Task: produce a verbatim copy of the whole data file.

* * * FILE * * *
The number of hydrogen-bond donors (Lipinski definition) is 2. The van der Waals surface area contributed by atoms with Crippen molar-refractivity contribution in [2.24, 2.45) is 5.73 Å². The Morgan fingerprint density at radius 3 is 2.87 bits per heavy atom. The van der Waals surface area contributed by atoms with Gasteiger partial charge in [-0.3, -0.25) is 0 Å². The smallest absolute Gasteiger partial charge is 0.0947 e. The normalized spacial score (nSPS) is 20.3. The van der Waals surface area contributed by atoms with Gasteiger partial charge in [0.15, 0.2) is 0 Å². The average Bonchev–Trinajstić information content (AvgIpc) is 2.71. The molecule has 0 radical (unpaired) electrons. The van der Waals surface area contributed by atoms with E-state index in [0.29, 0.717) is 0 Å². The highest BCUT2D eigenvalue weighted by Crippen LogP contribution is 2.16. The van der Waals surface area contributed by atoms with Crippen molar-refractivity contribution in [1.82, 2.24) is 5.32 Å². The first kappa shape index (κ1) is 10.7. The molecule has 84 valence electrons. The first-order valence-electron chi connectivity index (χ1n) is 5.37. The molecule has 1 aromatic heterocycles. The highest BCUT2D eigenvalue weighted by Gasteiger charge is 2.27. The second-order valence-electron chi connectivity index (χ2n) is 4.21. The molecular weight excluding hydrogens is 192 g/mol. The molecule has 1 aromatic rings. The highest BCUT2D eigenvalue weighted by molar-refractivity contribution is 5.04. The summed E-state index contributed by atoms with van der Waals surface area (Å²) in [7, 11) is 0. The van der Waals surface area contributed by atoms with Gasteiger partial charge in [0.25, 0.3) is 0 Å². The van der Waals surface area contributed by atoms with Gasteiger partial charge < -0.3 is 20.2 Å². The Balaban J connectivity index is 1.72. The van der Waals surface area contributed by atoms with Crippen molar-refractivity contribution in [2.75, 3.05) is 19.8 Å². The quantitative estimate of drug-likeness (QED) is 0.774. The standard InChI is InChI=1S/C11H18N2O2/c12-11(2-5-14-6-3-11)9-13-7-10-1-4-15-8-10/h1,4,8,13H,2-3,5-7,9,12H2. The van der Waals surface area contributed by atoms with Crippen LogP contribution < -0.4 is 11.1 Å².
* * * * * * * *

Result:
The number of hydrogen-bond donors (Lipinski definition) is 2. The van der Waals surface area contributed by atoms with Crippen molar-refractivity contribution in [2.24, 2.45) is 5.73 Å². The Morgan fingerprint density at radius 3 is 2.87 bits per heavy atom. The van der Waals surface area contributed by atoms with Gasteiger partial charge in [-0.3, -0.25) is 0 Å². The smallest absolute Gasteiger partial charge is 0.0947 e. The normalized spacial score (nSPS) is 20.3. The van der Waals surface area contributed by atoms with Gasteiger partial charge in [0.15, 0.2) is 0 Å². The average Bonchev–Trinajstić information content (AvgIpc) is 2.71. The molecule has 0 radical (unpaired) electrons. The van der Waals surface area contributed by atoms with E-state index in [0.29, 0.717) is 0 Å². The highest BCUT2D eigenvalue weighted by Crippen LogP contribution is 2.16. The van der Waals surface area contributed by atoms with Crippen molar-refractivity contribution in [1.82, 2.24) is 5.32 Å². The first kappa shape index (κ1) is 10.7. The molecule has 84 valence electrons. The first-order valence-electron chi connectivity index (χ1n) is 5.37. The molecule has 1 aromatic heterocycles. The highest BCUT2D eigenvalue weighted by Gasteiger charge is 2.27. The second-order valence-electron chi connectivity index (χ2n) is 4.21. The molecular weight excluding hydrogens is 192 g/mol. The molecule has 1 aromatic rings. The highest BCUT2D eigenvalue weighted by molar-refractivity contribution is 5.04. The summed E-state index contributed by atoms with van der Waals surface area (Å²) in [7, 11) is 0. The van der Waals surface area contributed by atoms with Gasteiger partial charge in [0.25, 0.3) is 0 Å². The van der Waals surface area contributed by atoms with Gasteiger partial charge < -0.3 is 20.2 Å². The Balaban J connectivity index is 1.72. The van der Waals surface area contributed by atoms with Crippen molar-refractivity contribution in [2.75, 3.05) is 19.8 Å². The quantitative estimate of drug-likeness (QED) is 0.774. The standard InChI is InChI=1S/C11H18N2O2/c12-11(2-5-14-6-3-11)9-13-7-10-1-4-15-8-10/h1,4,8,13H,2-3,5-7,9,12H2. The van der Waals surface area contributed by atoms with Crippen LogP contribution < -0.4 is 11.1 Å².